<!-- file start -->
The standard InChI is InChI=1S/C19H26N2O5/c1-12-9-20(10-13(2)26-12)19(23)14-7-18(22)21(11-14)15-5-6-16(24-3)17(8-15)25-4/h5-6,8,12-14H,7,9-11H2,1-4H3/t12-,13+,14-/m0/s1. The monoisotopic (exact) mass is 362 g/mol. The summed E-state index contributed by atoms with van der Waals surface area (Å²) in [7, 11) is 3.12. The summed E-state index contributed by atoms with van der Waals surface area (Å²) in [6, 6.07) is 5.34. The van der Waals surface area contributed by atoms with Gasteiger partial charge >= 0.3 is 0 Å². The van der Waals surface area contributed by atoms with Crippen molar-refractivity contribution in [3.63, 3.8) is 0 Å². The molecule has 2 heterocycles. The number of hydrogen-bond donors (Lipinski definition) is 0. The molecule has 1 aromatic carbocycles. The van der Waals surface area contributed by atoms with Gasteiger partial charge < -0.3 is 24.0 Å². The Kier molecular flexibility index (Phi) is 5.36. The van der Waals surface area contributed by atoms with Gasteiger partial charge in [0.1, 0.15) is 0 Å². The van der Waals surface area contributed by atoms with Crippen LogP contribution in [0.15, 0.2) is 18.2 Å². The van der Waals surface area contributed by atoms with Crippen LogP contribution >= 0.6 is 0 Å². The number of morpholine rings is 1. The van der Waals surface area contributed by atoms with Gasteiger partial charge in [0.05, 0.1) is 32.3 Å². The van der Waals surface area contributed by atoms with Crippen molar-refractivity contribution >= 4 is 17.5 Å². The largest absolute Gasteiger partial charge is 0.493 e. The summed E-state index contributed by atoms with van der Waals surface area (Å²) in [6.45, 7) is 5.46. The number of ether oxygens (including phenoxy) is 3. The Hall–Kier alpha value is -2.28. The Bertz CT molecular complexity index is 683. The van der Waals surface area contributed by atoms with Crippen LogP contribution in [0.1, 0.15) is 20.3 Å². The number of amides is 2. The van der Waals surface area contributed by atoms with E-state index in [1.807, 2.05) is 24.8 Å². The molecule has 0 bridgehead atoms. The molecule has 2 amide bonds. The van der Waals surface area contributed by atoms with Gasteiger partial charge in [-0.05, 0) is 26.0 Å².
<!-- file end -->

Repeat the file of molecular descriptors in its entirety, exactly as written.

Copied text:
The standard InChI is InChI=1S/C19H26N2O5/c1-12-9-20(10-13(2)26-12)19(23)14-7-18(22)21(11-14)15-5-6-16(24-3)17(8-15)25-4/h5-6,8,12-14H,7,9-11H2,1-4H3/t12-,13+,14-/m0/s1. The monoisotopic (exact) mass is 362 g/mol. The summed E-state index contributed by atoms with van der Waals surface area (Å²) in [7, 11) is 3.12. The summed E-state index contributed by atoms with van der Waals surface area (Å²) in [6, 6.07) is 5.34. The van der Waals surface area contributed by atoms with Gasteiger partial charge >= 0.3 is 0 Å². The van der Waals surface area contributed by atoms with Crippen molar-refractivity contribution in [3.63, 3.8) is 0 Å². The molecule has 2 heterocycles. The number of hydrogen-bond donors (Lipinski definition) is 0. The molecule has 1 aromatic carbocycles. The van der Waals surface area contributed by atoms with Gasteiger partial charge < -0.3 is 24.0 Å². The Kier molecular flexibility index (Phi) is 5.36. The van der Waals surface area contributed by atoms with Gasteiger partial charge in [0.1, 0.15) is 0 Å². The van der Waals surface area contributed by atoms with Crippen LogP contribution in [0.15, 0.2) is 18.2 Å². The van der Waals surface area contributed by atoms with Crippen LogP contribution >= 0.6 is 0 Å². The number of morpholine rings is 1. The van der Waals surface area contributed by atoms with Gasteiger partial charge in [0.05, 0.1) is 32.3 Å². The van der Waals surface area contributed by atoms with Crippen molar-refractivity contribution >= 4 is 17.5 Å². The largest absolute Gasteiger partial charge is 0.493 e. The summed E-state index contributed by atoms with van der Waals surface area (Å²) in [6.45, 7) is 5.46. The number of ether oxygens (including phenoxy) is 3. The Hall–Kier alpha value is -2.28. The Bertz CT molecular complexity index is 683. The van der Waals surface area contributed by atoms with Crippen LogP contribution in [0.1, 0.15) is 20.3 Å². The number of amides is 2. The van der Waals surface area contributed by atoms with E-state index in [1.807, 2.05) is 24.8 Å². The molecule has 0 bridgehead atoms. The molecule has 2 amide bonds. The van der Waals surface area contributed by atoms with Gasteiger partial charge in [-0.05, 0) is 26.0 Å².